Occupational Asthma


Occupational asthma is caused by inhaling fumes, gases, dust or other potentially harmful substances while “on the job.”  Irritants in high doses that induce occupational asthma include hydrochloric acid, sulfur dioxide or ammonia, which is found in the petroleum or chemical industries. If you are exposed to any of these substances at high concentrations, you may begin wheezing and experiencing other asthma symptoms immediately after exposure.  Workers who already have asthma or some other respiratory disorder may also experience an increase in their symptoms during exposure to these irritants. Often, asthma symptoms are worse during days or nights you work, improve when you have time off and start again when you go back to work.  People with a family history of allergies are more likely to develop occupational asthma, particularly to some substances such as flour, animals and latex. Allergies play a role in many cases of occupational asthma. This type of asthma generally develops only after months or years of exposure to a work-related substance.

Ocular Allergy


See Allergic Conjunctivitis

Oral Allergy Syndrome (OAS)


The proteins found in some fruits and vegetables are very similar to those found in particular pollen. These proteins can confuse the immune system in people with food or outdoor allergies. The result is called oral allergy syndrome (OAS). For instance, if you are allergic to birch tree pollen, a primary airborne allergen responsible for symptoms in the springtime, you may have reactions triggered by peach, apple, pear, kiwi, plum, coriander, fennel, parsley, celery, cherry and carrot. The most frequent reaction involves itchiness or swelling of the mouth, face, lip, tongue and throat. Symptoms usually appear immediately after eating raw fruits or vegetables, although the reaction can occur more than an hour later. Rarely, OAS can cause severe throat swelling or anaphylaxis in a person who is highly allergic.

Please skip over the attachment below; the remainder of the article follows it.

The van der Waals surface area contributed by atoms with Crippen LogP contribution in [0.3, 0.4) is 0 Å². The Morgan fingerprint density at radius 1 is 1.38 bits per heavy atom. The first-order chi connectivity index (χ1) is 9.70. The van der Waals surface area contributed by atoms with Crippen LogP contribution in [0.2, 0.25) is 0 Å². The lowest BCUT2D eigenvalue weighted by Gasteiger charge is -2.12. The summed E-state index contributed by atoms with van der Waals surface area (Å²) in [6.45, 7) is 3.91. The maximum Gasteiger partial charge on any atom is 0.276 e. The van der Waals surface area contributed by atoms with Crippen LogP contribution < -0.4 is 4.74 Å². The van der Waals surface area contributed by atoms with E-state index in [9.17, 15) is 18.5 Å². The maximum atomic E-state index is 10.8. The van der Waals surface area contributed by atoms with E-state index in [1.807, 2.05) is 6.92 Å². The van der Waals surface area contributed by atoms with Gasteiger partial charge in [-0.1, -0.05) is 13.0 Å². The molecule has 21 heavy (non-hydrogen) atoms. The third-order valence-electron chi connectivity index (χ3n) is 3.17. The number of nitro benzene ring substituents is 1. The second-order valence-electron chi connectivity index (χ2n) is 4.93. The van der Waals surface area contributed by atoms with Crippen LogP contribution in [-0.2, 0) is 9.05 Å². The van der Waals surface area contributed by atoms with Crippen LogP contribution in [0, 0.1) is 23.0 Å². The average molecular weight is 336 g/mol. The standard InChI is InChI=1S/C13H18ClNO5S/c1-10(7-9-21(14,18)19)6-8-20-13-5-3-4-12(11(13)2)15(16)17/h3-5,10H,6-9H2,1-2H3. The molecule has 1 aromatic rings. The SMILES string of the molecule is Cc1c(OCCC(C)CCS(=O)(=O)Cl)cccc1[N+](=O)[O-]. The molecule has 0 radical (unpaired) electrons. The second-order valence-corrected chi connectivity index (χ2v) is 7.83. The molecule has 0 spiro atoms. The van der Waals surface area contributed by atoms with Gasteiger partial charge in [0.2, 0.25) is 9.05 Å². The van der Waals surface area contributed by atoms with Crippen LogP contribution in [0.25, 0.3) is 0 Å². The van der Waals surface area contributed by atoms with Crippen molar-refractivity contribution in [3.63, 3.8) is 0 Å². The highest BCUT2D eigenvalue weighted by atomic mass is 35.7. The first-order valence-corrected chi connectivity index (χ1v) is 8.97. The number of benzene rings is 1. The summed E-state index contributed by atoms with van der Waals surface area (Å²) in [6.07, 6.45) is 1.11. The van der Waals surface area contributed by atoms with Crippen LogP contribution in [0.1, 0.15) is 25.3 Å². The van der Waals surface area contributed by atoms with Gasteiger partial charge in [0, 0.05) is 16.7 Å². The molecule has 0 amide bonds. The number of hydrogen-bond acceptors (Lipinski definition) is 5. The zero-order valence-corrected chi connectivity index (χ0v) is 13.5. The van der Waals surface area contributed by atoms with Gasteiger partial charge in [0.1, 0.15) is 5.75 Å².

Oral Immunotherapy

You might benefit from immunotherapy to help build up a tolerance to your offending triggers. Sublingual Immunotherapy (also known as Allergy Tablets) or Liquid Drops Formulations are offered to some patients who suffer from allergies to short ragweed and some grass pollen. The tablets or drops will increase tolerance to the pollen and reduce symptoms over time. For continued effectiveness, treatment may be needed for three years or longer.